received by Email on April 25, 2010
Anunnaki e Igigi are two recurring terms
in Mesopotamia mythology, describing what we now consider as having
been Sumerian and Akkadian deities.
These terms, particularly Anunnaki, are
used in both Sumerian and Babylonian literature, this latter using
the Sumerian words and glyphs instead of the proper Babylonian ones.
This makes hard to determine what or who the Anunnaki really were,
etymology of the word is uncertain.
In myths, Anunnaki are often described as the ‘gods of the
nether-world’, with a negative or violent approach, e.g. in the myth
known as “the descent of Inanna to the netherworld” where her sister
Ereshkigal unleashes the Anunnaki to kill her; sometimes they are
depicted as workers in the underground world, miners, and many other
times as some sort of ‘sages’, wise-men of the ‘Council of Twelve’
having such a role as ‘regulators’ of the life for human-kind. In
some other myths we find the Anunnaki waging battles against each
others, occasionally with the partnership of certain human kings.
The name Igigi instead is less used, and it almost always
describes a portion of the Anunnaki (300 of them, as we read in the
Enuma Elish) residing in Heaven
and who occasionally went down to Earth (KI), as in the tale
about Marduk marrying Sarpanit.
We should notice by now that there is a parallel between the
Anunnaki of Sumerian mythology and
the Nefilim of Semitic/biblic
traditions. In fact the Hebrew root NFL has a meaning that is not
only ‘to fall’, but also ‘to descend’.
Translating the Nefilim as ‘the one who
have descended’ or ‘the ones who descend’, we can integrate this
meaning with the name Anunnaki, that involves the two Sumerian
AN (sky - heaven)
KI (earth - land)
But are the Nephilim ALL the Anunnaki?
The answer should be ‘NO’.
The Nephilim are only a part of the
Anunnaki, and I consider it may be significant to identify them with
What I would like to point out in this article is the linguistic
matter, not the mythological one; all the tries to give an
etymologic source of the term Anunnaki has been unsuccessful, so
that nowadays we have various version who differ both in the
transliteration and in the involved meanings.
Most scholars translate Anunnaki as
‘Sons of Anu’ or ‘The heirs of Anu’, with Anu being the chief deity
of the Sumerian pantheon, by dividing the term as An.un[na]. But
this translation and the concept it expresses leaves out the
fundamental particle KI.
John Halloran, who published his last Sumerian Lexicon in
2004, on his website (Sumerian
questions and answers) proposes:
a-nun-na(-k): noble stock; fear,
dread ('offspring' + 'master' + genitive)
d-a-nun-na(-ke4-ne): the gods as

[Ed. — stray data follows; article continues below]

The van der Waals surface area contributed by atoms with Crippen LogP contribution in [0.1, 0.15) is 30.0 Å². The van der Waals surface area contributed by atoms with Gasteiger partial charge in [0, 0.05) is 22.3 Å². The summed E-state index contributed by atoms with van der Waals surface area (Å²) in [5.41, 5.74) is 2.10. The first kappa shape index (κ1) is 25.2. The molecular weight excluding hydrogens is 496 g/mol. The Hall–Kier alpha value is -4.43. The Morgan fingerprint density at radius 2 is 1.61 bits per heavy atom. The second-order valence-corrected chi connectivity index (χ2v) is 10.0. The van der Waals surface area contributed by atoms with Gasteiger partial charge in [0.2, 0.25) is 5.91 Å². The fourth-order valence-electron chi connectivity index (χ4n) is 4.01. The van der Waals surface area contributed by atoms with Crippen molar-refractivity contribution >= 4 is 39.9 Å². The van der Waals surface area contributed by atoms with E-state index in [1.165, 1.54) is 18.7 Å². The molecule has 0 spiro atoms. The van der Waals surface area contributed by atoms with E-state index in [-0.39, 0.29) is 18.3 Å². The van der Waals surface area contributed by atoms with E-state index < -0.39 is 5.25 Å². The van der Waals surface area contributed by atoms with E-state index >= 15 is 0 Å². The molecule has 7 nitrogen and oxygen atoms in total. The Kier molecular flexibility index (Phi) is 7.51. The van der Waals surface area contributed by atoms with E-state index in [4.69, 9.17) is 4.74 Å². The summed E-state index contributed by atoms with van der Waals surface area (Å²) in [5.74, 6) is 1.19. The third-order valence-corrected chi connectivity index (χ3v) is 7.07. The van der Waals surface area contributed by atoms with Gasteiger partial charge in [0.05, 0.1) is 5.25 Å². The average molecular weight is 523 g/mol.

a whole; the gods of the netherworld, as compared to the
dnun-gal-e-ne, the great gods of heaven
As we see, the particle KI is completely
ignored. In the first definition the final -K is translated as a
genitive case, and in the second one Halloran proposes that KI would
actually be KE4-NE, another genitive form as reported in his
ke4: often occurs at the end of
a genitival compound which functions as the actor or agent
of the sentence (ak, genitival suffix 'of', + e, ergative
Another theory says that Anunnaki must
be transliterated as A.nun.ak.e, where AK is a genitive (this based
on Thorkild Jacobsen’s material).
But how can we trust these translation that have sense only when
letting a particle out of the analysis? These translations would be
acceptable if we ONLY had the form Anunna, which is actually the
most used. In the Sumerian period in fact we have always Anunna
or Anunna Gods occurring. It is in Akkadian times that we
find the use of Anunnaki.
The fact that this form is used in
Akkadian Cuneiform makes it easy to understand that it may not be an
error, because the term occurs as a non-subordinated form.
One who says that the term AK is always
a genitive, and the term Anunnaki is the genitive case of Anunna, is
indirectly saying that every time the Akkadian scribes used the
cuneiform for Anunnaki, rendering the KI, they were mistaking
Sumerian grammar and writing. This is impossible, because Akkadian
grammar was more complex and had more subordinating particles than
An error of this matter could only be
made in the opposite case, when we render a more complex language in
a simpler one, because we go to a higher grade of abstraction.
What is made for sure, in the term Anunnaki, is that the
particle AN means ‘Sky/Heaven’, and the particle KI means
‘Land/Earth’, so the meaning of the name is something in relation
with both heaven and earth. In my opinion the Sumerian term
Anunna describes the ‘gods of heaven’, and the Akkadian term
Anunnaki describes the act of these ‘gods of heaven coming on
It is in fact in the Akkadian period that we find the term IGI.GI,
this too coming from Sumerian roots.
The already mentioned Sumerian Lexicon
igi: n., eye(s); glance; face;
aspect, looks; front (reduplicated ig, 'door') [IGI archaic
frequency: 21]. v., to see.
gi(4): to surround, besiege; to
lock up (circle + to descend into).
gi(17): n., young man (small and
thin like a reed).
By using these rendering and
transliteration, we can extend the ‘young man’ meaning to talk about
the younger gods, or the ‘to surround/besiege’ can be a validation
of the concept that Igigi were described as the gods that remained
in the sky, surrounding the earth.
Besides, the term IGI.GI could also be a reduplication of the root
IGI = ‘to see’.
In fact reduplication of particles was
often used as a plural or to mean an emphasis, like we find in the
Flood Tale when the boat of Ziusudra is called:
In this case, the emphatic use of IGI
reduplicated is consistent with the meaning of ‘The
Watchers’, the same term used in the Bible to identify